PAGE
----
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Dr Byony Elliott

ARNI training – October 2009.

Dear Reader,

We returned from our adventure to see Dr Tom Balchin, Director and originator of the Arni method for stroke suvivors last Friday 23rd October. Let me tell you what a worthwhile experience it was and why. I will briefly tell my own story to establish my baseline :

I was age 47 when my major stroke occurred in 2004, one year after Twin Towers, so nine/eleven has additional ramifications for my partner and myself. Initially I benefited from so-called therapy in a rehabilitation centre for young adults before being cast to community care in Northamptonshire, which excommunicates clients as soon as they ‘plateau’. Left to my own devices, it dawned on me that my task was to assume responsibility for my repair and maintenance.

Accordingly I did work at the exercises prescribed by the physioterrorist, especially the knee strengthening ones.

Five years after the accident, I walk unaided inside; outside, I use a stick for any distance or complications . Most of the time, my left arm works hard at a spastic clench which I hide from prying eyes. I resigned from my career in 2008 and now continue as half a housewife (unbelievable for a full on marxist-feminist). So that is my story.

bryony - Dr Byony Elliott - Stroke Rehabilitation and Exercise Training for Survivors & Specialist Stroke Courses for Therapists and Trainers, Online and Face to FaceNow the Arni adventure.

  1. Heard about Arni via the Different Strokes journal and contacted Tom via e-mail.
  2. We organised a two day meeting at Lingfield.
  3. Kevin, my partner and I read the blogs, so we were prepared.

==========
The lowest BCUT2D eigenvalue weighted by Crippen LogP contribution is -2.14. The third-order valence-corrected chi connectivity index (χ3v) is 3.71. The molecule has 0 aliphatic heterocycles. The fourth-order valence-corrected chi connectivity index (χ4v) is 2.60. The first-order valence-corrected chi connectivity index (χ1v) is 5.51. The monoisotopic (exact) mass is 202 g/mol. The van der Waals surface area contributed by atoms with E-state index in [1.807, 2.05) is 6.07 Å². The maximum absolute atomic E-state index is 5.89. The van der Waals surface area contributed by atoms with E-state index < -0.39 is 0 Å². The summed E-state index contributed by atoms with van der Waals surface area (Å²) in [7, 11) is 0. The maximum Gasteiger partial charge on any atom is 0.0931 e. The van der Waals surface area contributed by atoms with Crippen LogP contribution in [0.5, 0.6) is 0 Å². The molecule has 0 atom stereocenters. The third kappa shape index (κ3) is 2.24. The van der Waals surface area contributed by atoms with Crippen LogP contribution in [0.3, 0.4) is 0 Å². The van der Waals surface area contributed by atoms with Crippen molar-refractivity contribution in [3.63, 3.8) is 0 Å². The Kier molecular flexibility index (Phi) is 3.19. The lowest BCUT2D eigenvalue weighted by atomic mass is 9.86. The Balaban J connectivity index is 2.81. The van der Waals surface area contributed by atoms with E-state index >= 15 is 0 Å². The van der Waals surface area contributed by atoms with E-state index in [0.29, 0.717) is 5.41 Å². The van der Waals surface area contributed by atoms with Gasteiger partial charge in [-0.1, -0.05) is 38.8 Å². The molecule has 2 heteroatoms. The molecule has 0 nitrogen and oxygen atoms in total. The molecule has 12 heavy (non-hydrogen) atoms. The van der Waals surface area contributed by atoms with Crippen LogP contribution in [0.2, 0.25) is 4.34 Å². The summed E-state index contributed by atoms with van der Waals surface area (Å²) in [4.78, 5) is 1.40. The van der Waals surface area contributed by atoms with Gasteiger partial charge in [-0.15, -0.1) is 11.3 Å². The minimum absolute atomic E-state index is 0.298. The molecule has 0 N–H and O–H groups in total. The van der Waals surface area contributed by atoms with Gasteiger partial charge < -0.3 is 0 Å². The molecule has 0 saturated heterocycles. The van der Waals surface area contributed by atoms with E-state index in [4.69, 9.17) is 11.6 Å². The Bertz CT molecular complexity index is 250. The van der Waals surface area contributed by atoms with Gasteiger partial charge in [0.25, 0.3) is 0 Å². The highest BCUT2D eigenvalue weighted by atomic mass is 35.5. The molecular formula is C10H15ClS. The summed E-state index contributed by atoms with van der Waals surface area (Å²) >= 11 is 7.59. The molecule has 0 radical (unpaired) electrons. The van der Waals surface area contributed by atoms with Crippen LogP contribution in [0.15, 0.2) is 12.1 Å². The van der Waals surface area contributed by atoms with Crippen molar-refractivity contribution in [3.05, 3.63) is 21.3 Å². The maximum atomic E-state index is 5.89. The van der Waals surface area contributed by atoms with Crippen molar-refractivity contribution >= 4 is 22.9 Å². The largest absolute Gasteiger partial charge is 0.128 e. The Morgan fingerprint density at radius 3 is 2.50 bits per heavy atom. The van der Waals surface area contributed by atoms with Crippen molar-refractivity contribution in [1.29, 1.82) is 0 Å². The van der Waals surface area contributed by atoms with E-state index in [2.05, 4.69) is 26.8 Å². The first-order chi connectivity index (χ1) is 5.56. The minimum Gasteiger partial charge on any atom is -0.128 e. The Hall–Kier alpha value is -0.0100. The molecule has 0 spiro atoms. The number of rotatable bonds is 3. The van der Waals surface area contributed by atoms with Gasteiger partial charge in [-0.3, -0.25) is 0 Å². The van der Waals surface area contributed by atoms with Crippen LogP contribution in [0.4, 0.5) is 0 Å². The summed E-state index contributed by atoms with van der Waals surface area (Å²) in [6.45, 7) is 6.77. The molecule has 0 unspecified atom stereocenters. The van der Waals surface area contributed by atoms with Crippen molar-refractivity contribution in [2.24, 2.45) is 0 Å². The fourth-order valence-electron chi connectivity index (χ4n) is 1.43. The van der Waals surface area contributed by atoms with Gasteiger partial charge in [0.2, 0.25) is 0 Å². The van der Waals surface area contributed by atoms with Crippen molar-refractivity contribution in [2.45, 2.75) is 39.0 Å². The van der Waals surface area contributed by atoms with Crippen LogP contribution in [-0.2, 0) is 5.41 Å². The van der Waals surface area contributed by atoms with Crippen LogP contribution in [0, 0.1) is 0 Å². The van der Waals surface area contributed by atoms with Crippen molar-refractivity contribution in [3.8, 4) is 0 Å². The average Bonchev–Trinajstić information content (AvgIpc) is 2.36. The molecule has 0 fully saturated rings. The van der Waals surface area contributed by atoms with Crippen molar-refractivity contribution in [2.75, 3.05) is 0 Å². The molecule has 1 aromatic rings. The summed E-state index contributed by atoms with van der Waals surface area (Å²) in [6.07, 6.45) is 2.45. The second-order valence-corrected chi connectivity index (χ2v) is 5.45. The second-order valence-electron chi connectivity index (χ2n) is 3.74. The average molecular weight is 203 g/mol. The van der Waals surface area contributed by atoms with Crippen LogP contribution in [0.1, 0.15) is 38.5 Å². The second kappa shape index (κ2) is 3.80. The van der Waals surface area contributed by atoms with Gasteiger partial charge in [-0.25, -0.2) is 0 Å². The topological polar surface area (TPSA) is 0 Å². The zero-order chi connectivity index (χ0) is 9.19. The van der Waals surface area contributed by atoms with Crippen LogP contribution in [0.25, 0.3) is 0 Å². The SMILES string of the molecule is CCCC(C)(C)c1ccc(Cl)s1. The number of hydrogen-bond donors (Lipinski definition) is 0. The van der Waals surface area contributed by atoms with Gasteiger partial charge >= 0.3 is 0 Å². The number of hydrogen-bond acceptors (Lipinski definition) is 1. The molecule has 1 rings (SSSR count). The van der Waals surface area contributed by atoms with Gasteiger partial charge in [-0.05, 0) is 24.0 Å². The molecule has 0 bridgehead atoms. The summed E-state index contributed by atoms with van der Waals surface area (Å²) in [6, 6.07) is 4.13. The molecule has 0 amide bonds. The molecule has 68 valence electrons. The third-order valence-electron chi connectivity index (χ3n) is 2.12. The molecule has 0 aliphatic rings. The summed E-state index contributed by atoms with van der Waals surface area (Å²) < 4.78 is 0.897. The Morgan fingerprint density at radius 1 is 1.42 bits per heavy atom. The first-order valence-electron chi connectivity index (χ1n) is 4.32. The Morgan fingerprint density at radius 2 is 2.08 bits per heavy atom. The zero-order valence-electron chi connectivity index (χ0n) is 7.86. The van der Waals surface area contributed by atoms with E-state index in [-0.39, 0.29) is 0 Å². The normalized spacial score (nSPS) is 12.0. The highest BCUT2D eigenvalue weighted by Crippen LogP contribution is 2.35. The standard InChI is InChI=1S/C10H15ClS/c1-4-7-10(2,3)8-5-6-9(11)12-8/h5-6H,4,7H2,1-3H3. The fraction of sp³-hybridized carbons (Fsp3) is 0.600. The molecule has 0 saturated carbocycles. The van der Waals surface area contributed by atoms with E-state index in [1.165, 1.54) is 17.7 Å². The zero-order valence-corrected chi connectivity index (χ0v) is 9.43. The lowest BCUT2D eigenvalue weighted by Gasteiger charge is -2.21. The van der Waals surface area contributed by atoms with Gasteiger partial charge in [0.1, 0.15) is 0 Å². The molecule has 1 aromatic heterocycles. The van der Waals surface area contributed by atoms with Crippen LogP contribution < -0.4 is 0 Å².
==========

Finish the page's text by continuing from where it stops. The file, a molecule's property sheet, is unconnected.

4. We received a warm welcome, and a chat over coffee in his private suite of rooms
  5. Tom has a collection of manuscripts for clients to browse. I was interested to read Tom’s story and his psychological approach, as well as the illustrations of the Arni methods.
  6. Next a couple of trainees arrived for tuition (observation and shadowing), Kate and Carol Anne, who turned out to be an extra benefit in the session as there were more demonstrators (assuming hemiplegic disability) learning on the hoof, like Kevin, for me to observe.
  7. Now reader, a caution about Tom’s approach. If you are the kind of person who, when faced with the delivery of your first ever commode told Social Services (very sweetly) to stick it where the sun does not shine (thereby preferring the challenge of the stairs to reach the loo), then Tom is your kind of person.
  8. First of all the method of reaching the floor, other than simply falling over. Don’t worry, just think of those ski-iers crouching before they jump off the hill.
  9. Unfortunately I did not manage to synchronise all the instructions and neglected to protect my right hand which was bruised in the process of descent. However I did stand up as promised with no-one to help me and proud as punch too.
  10. I intended to repeat the deed quickly but my hand was sore. Tom has researched, sourced and acquired a collection of devices to assist recovery, including the remarkable Magic Box. This simple tool tricks the brain into believing the nerves in the stroke arm are firing and working the fingers. Yes it does generate activity, although I think the real benefit is in the long term, as with the Arni method itself. Who cares? I’ve got the rest of my life.
  11. In other words reader, if your are stroked, stuck, and looking for hope. Look no further – go to Lingfield. If in doubt, you can speak to us (ask Tom for contact details).

(The intervention referred to in point 10 is a Mirror Box. See the ARNI Product page. Well done Bryony!!)

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